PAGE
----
Three of history’s most notorious names in propaganda gather in Dinner with Goebbels at Toronto’s Red Sandcastle Theatre
Going into act2studio WORKS‘ production of Dinner With Goebbels I can’t deny I was nervous. Watching a play about Karl Rove, Joseph Goebbels and Edward Bernays having dinner together is a challenging and intriguing idea, but also one that requires some very careful navigation on behalf of the playwright to make sure it doesn’t dissolve into an uncomfortable caricature.
The good news is that for the most part the script is well written and fascinating, giving an hour long lesson on the art of propaganda and three of its most infamous practitioners that, on its own, shows that playwright Mark Leith knows his subject matter.
The story is relatively simple. Karl Rove, at the height of the Plame affair, invites the ghost of Edward Bernays to dinner in hopes of getting some guidance on dealing with the situation. Much to Rove’s consternation however, Joseph Goebbels also comes, apparently invited by Bernays for some reason. What follows is the propaganda equivalent of fishing stories as each of them talks about some of their greatest moments; Rove with transforming George W. Bush from a Houston Baseball junkie into a country cowboy, Goebbels with the Reichstag fire and Bernays with his “Torches for Freedom” campaign.
Unfortunately, while as simple and interesting as this story is, it’s clear that Leith is far more interested in telling the audience about the things these three men have done for money, power and influence and so the Plame scandal narrative is barely mentioned until about halfway through the play. It only really picks up steam at the very end, although even then it’s simply used as a catalyst to discuss more things about the characters.
A play isn’t simply words on a script however, the performance is just as important as the words being said, and this area, unfortunately, fails to match the fascinating subject matter of the script. Sandra Forte, Cathy Shilton and Mary Wildridge play Rove, Bernays and Goebbels respectively, although the choice to cast women in male roles seemed more arbitrary to me than any kind of exploratory choice; all three performers play the characters as men, sometimes to the edge of caricature that, for me personally, never really brought anything to the narrative.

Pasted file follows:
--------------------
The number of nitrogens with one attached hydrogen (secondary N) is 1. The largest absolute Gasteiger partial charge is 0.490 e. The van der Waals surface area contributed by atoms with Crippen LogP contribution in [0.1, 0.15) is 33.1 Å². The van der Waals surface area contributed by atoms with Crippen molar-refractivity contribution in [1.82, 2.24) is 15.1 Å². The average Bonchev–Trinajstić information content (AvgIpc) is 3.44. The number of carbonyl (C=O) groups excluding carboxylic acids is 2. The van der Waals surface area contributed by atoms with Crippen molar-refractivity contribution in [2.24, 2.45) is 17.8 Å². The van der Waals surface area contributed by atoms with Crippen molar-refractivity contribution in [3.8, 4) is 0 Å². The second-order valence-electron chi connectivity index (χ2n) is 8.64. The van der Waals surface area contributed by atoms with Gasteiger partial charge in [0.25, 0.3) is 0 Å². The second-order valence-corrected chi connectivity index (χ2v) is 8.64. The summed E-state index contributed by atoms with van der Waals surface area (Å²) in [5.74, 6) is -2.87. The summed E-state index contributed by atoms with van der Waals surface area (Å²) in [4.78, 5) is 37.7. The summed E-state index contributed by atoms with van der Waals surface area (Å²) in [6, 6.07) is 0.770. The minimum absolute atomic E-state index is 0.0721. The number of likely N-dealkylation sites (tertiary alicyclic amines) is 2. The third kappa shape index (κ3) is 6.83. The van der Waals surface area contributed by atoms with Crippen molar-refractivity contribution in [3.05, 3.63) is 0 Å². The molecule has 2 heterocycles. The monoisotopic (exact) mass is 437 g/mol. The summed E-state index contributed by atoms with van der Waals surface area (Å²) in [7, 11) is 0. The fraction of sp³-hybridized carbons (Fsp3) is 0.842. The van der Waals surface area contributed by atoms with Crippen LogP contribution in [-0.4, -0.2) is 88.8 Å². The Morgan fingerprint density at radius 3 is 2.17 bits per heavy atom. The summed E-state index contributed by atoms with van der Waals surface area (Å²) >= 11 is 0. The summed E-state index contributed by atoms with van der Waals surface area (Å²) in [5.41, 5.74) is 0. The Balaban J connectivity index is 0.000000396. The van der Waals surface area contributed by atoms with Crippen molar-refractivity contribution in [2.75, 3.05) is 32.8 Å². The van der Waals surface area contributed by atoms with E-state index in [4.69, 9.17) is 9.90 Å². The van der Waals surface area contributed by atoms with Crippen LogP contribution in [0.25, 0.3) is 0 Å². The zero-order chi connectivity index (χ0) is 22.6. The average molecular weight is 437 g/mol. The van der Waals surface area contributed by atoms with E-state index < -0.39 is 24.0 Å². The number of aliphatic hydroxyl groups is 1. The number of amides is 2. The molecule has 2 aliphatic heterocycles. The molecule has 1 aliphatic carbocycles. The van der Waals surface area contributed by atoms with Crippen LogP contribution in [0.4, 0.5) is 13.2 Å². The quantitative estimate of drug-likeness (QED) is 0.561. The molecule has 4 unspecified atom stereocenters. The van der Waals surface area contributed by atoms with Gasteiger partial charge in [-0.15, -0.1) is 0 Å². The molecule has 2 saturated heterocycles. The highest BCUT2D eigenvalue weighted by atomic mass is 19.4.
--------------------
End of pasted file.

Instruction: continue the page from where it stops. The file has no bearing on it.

As for the performances as a whole, it is important to recognize that act2studio WORKS is a program for student actors who just happen to be 50 and over. The biggest problem the performers had was very clear difficulty in listening to each others’ lines, placing far more emphasis on delivering their own and not responding to each other and creating realistic interactions. When the characters are just pontificating on their own brilliance it’s less of an issue, but especially at the climax of the play which depends entirely on the characters hearing and responding to each other it falls flat, losing a great deal of the emotional impact. A lot of this is forgivable when one remembers this is technically a student production, but for a $22 price tag I expected a great deal more polish than what I received.
Despite my issues with this production, I have to say I’m very impressed with the bravery of act2studio WORKS in doing this production at all. True, this is its third run, with its two previous incarnations selling out, but the subject matter of Dinner with Goebbels is daunting to anyone, let alone student actors. I tip my hat to everyone involved for stepping up and tackling the material, and suggest to anyone interested in the ramifications and personalities of propaganda’s history, make an effort to see this.
- Dinner with Goebbels is playing at The Red Sandcastle Theatre (922 Queen St. E)
- Performances run until April 27th
- Showtimes are 8 PM (April 9-12, 16-17, 19, 23-26), 2 PM (April 13, 27)
- Tickets are $22
- Tickets can be purchased at the door or online at act2studio.ca
Photo of Mary Wildridge, Cathy Shilton and Sandra Forte by David Hawe